How Hard Can It Be?
Tuesday, my month was up at Pine Lakes, time to move on. I was feeling fairly confident about packing up and disconnecting everything, though hitching up might be a bit of a problem due to the harsh angle the truck and trailer needed to be on.
Since moving in here, Amazon.com has sent a few things to make my life as a homeless person just a little bit easier. Like this idea…
The colored balls are on a telescoping rods, like an old fashioned car antenna, with a magnet on each base. Attach one to the ball on the hitch on the trailer and the other to the ball on the truck. Back up using the rear-view mirror as a guide, maneuvering until the two balls touch. The hitch and ball should be lined up. It wasn’t quite that easy, but the balls did help.
The night before, I had remembered that I had misplaced one of the special-shaped cotter pins needed for the weight distribution bars. I went to Ace Hardware just after they opened with the remaining cotter pin and got something that would work as a substitute. On the way back I stopped for gas, hoping to put off for another day the challenge of gassing up with the trailer attached.
Packing up, getting everything secure and stuffing pillows into cabinets to prevent items rolling around and breaking took me longer than I had anticipated. Also, I had made a new friend who has lived a fascinating life and is armed with stories that I could listen to all day. He stopped by for a chat. Finally, I thought I was ready. Sort of. After I took a shower using the camp’s facilities.
Scrubbed, I pulled the trailer out of my crescent-shaped site with relative ease. Because of the angle, I wasn’t able to hook up the weight-distribution bars in the site, I had to find a flat spot in front of the office. I got all the hardware and laid it on the ground beside where it would be used. I found the replacement cotter pin but couldn’t find the original one anywhere. I must have left it at Ace Hardware. Damn.
I hooked up one of the bars, attached the safety chains, the brakes and lights cable and the wire that activates the trailer brakes automatically if the trailer breaks free. Mad at myself for my carelessness, I set off for the hardware store. I was a little worried about being able to get in and out of their parking lot with the trailer behind me, but I had no choice.
As I was leaving the RV Park, pulling out onto a two-lane state highway, it dawned on me… “Where’s the cat?”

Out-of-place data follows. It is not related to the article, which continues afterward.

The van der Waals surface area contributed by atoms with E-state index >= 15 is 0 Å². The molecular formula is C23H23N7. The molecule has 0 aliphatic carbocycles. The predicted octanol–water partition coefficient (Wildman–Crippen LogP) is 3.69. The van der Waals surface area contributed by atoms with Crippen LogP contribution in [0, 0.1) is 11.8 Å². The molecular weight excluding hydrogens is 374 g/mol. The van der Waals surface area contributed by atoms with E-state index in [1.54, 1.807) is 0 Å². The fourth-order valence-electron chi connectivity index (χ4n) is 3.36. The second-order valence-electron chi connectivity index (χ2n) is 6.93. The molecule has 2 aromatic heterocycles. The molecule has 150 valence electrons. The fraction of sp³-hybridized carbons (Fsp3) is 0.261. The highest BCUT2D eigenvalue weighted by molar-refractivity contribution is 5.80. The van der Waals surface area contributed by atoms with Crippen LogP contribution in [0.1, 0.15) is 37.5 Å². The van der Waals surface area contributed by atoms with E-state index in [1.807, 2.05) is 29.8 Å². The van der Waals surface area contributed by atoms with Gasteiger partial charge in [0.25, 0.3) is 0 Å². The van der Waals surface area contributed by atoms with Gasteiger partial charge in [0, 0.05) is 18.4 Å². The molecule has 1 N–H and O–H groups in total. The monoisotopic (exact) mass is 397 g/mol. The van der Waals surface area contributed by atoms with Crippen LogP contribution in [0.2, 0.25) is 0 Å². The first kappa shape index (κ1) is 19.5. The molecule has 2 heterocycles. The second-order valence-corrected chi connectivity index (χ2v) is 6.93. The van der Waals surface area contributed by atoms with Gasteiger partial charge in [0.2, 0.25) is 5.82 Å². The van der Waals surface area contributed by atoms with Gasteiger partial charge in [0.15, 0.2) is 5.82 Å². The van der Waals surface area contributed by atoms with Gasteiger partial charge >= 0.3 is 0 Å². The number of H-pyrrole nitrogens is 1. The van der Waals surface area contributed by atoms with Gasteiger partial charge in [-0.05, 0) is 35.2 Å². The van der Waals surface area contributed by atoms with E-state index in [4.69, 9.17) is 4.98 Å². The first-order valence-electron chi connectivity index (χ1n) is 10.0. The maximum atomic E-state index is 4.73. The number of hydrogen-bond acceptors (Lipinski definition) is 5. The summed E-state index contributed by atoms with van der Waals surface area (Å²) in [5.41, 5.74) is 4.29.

He was in the trailer, still. On the RV forums there are two schools of thought about trailers and pets. One is, leave the pet in the trailer, it has room to move around in surroundings it knows. However here in the South where it reaches 90º before lunch, the trailer can become an oven. The cat is much better off in his carrier, strapped into the front seat of the air conditioned Tow Vehicle. ( A fancy name for your truck… a term I learned on the forums!)
I had to travel the mile or so, back to the Shell station, park, then retrieve a very scared kitty. And he had done what he usually does when he is scared: he left me a present. I cleaned it up, put him in his carrier and strapped him into the front seat. Off we went to Ace Hardware. Sure enough, they had my cotter pin behind the cash register.
I had parked off in a corner of the lot. I pulled out the remaining weight-distribution bar and forced it into its slot upside down. Damn again. I had to put blocks under the hitch and jack up the trailer to release some tension so that I could remove the upside-down bar. I finally got everything hooked up correctly and we were ready to go.
Pulling out of the parking lot, my stomach was growling almost as loudly as Tupelo when he’s ready to have another accident. Sure enough it happened. We made it back to the Shell station where I was able to make lemonade out of lemons. I cleaned up his cat carrier and left him loose in the back seat, then went inside where they sell biscuits and fried chicken, a Southern staple. I got me a biscuit with fried egg and bacon, a coffee and finally, at least two hours later than I had hoped, we were underway.
Tupelo was fine the rest of the way. He wandered the cab for a bit, wanted his head rubbed then settled down in the back seat. The journey was a good one from an experience point-of-view as it included not only two-lane driving and interstate driving on I-75, but also a side trip through Macon’s streets.
I had to visit a Macy’s store. I could have doubled back to the Athens store before I got underway or I could wait until I was settled in St. Augustine in a couple of weeks. However I decided that if tractor-trailers can drive on city streets, then so could I. As my father used to say, “You’ll never learn any younger.” So, without event, I made a detour to the Macon Mall, all 48′ of me.
Much later than I had hoped but safe and sound, I arrived in Arabi, Georgia, I-75 exit 92, meaning 92 miles from the Florida line. I got settled in but my recurring problem reared its ugly head one more time. I couldn’t break the ball on the truck away from the hitch on the trailer. I called Roger, the neighbor who had used Arkansas Engineering to fix the problem the last time. I tapped and banged and jumped on the hitch as he suggested but nothing worked.
I sprayed WD40 everywhere, jacked the hitch – and the truck – way up in the air then banged and jumped a little more… nothing. I used the hammer to bang the heck out of a screwdriver but that didn’t work. Alabama Engineering 101 came through for me, though. The Alabama Engineering philosophy? When in doubt, get a bigger weapon, y’all.
One good whack with the hammer, the ball broke free and the truck dropped eight inches. Roll Tide.Share